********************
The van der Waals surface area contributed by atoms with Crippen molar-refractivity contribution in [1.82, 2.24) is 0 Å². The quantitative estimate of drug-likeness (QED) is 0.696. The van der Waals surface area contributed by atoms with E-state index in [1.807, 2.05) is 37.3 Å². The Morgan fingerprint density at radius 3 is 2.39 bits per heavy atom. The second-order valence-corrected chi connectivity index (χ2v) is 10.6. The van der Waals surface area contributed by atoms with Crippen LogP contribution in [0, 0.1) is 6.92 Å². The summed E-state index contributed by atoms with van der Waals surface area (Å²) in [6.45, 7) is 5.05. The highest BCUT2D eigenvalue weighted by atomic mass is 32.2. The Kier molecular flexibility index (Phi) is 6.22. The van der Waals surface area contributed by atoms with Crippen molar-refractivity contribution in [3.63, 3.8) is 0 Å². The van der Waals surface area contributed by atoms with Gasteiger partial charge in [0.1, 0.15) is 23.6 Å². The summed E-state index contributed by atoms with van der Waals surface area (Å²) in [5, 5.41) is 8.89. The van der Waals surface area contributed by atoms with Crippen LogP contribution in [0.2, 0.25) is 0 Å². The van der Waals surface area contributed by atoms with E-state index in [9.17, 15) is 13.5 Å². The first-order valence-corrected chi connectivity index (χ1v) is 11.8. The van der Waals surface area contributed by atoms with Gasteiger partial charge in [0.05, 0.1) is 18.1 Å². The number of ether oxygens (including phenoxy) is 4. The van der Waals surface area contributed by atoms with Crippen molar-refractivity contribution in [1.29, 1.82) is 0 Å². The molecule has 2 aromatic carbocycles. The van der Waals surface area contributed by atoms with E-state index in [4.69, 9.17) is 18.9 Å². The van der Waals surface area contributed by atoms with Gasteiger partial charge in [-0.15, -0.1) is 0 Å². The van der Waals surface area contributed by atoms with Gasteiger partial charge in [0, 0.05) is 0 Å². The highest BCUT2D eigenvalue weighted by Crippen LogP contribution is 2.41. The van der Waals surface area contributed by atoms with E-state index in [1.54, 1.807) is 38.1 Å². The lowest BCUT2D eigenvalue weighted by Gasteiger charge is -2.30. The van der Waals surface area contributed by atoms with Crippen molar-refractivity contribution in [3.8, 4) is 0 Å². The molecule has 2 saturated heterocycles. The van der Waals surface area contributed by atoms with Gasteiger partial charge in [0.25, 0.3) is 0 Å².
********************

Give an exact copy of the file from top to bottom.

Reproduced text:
The van der Waals surface area contributed by atoms with Crippen molar-refractivity contribution in [1.82, 2.24) is 0 Å². The quantitative estimate of drug-likeness (QED) is 0.696. The van der Waals surface area contributed by atoms with E-state index in [1.807, 2.05) is 37.3 Å². The Morgan fingerprint density at radius 3 is 2.39 bits per heavy atom. The second-order valence-corrected chi connectivity index (χ2v) is 10.6. The van der Waals surface area contributed by atoms with Crippen LogP contribution in [0, 0.1) is 6.92 Å². The summed E-state index contributed by atoms with van der Waals surface area (Å²) in [6.45, 7) is 5.05. The highest BCUT2D eigenvalue weighted by atomic mass is 32.2. The Kier molecular flexibility index (Phi) is 6.22. The van der Waals surface area contributed by atoms with Crippen molar-refractivity contribution in [3.63, 3.8) is 0 Å². The van der Waals surface area contributed by atoms with Gasteiger partial charge in [0.1, 0.15) is 23.6 Å². The summed E-state index contributed by atoms with van der Waals surface area (Å²) in [5, 5.41) is 8.89. The van der Waals surface area contributed by atoms with Crippen LogP contribution in [0.2, 0.25) is 0 Å². The van der Waals surface area contributed by atoms with E-state index in [9.17, 15) is 13.5 Å². The first-order valence-corrected chi connectivity index (χ1v) is 11.8. The van der Waals surface area contributed by atoms with Gasteiger partial charge in [0.05, 0.1) is 18.1 Å². The number of ether oxygens (including phenoxy) is 4. The van der Waals surface area contributed by atoms with Crippen molar-refractivity contribution in [1.29, 1.82) is 0 Å². The molecule has 2 aromatic carbocycles. The van der Waals surface area contributed by atoms with E-state index in [4.69, 9.17) is 18.9 Å². The van der Waals surface area contributed by atoms with Gasteiger partial charge in [-0.15, -0.1) is 0 Å². The van der Waals surface area contributed by atoms with Gasteiger partial charge in [0, 0.05) is 0 Å². The highest BCUT2D eigenvalue weighted by Crippen LogP contribution is 2.41. The van der Waals surface area contributed by atoms with E-state index in [1.54, 1.807) is 38.1 Å². The lowest BCUT2D eigenvalue weighted by Gasteiger charge is -2.30. The van der Waals surface area contributed by atoms with Crippen molar-refractivity contribution in [3.8, 4) is 0 Å². The molecule has 2 saturated heterocycles. The van der Waals surface area contributed by atoms with Gasteiger partial charge in [0.25, 0.3) is 0 Å².